Frog love: how to create the best environment for these garden friends.

Photo by  Bharathi Raja  on  Unsplash

Photo by Bharathi Raja on Unsplash

You want frogs in your garden; you really really do.

They eat insects (including mosquitos) and also slimy invertebrates (yes, slugs) and they are also unbelievably cute.


The single most important feature you need is water – a pond is obviously best, but failing that, a large container filled with water and more importantly, a way in and out of it. For a container or pool, this will mean bricks fashioned in some sort of ‘step’ arrangement; for a pond, the marginal (shallower) area on the sides will do the trick.


They need pond plants to hide in-amongst, and to attract insects. Frogs actually spend most of their time on land, so adequate foliage, providing moist, shady coverage near to your pond or pool is vital.

Patience and consideration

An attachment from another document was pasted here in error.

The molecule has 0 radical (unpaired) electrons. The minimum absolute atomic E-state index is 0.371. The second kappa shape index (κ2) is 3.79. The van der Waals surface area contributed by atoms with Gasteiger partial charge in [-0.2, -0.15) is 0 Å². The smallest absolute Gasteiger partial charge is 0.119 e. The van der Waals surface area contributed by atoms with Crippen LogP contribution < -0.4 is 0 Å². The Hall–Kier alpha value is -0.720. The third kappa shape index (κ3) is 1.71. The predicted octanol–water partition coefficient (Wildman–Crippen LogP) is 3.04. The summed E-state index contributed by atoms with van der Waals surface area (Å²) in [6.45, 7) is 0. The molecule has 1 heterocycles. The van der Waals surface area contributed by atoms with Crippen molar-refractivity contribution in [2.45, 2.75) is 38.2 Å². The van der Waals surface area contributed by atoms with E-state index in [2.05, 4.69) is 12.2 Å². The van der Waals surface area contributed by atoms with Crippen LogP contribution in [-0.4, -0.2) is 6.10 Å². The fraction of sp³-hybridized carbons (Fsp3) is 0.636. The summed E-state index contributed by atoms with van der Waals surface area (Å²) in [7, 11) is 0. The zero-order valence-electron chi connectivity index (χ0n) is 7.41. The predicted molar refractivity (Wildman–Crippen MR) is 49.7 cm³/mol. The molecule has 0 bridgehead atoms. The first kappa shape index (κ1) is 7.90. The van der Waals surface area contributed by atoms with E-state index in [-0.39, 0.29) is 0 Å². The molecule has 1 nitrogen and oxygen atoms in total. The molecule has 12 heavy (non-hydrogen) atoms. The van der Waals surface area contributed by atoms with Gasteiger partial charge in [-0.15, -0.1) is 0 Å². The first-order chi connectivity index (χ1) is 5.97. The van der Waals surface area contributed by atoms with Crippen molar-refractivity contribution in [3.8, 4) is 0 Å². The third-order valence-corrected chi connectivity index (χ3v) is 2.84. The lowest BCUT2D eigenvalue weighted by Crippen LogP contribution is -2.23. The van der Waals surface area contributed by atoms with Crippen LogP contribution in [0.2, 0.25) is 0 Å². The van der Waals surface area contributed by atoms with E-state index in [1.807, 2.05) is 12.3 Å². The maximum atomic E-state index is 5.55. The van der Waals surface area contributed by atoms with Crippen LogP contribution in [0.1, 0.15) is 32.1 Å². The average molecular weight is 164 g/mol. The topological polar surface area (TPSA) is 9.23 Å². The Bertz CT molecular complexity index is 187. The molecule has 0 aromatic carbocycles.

Wait for the frogs to find you, rather than raiding another pond for frogspawn, and be careful with any chemicals you are still using and consider cutting them out – for the benefit of all nature, but particularly for frogs who drink and breathe through their skin. Avoid topping pools up with tap water, because the chlorine in it can harm frogspawn – it’s best to use a water butt, and if you must use tap water, then leave it out for a day or two to evaporate the chlorine. If you live in an area where your tap water is chloraminated, then always use rainwater.

Slowly does it!

Most importantly though (and sorry to make you wince), keep your lawn short, and check it thoroughly before you mow it.


x Laetitia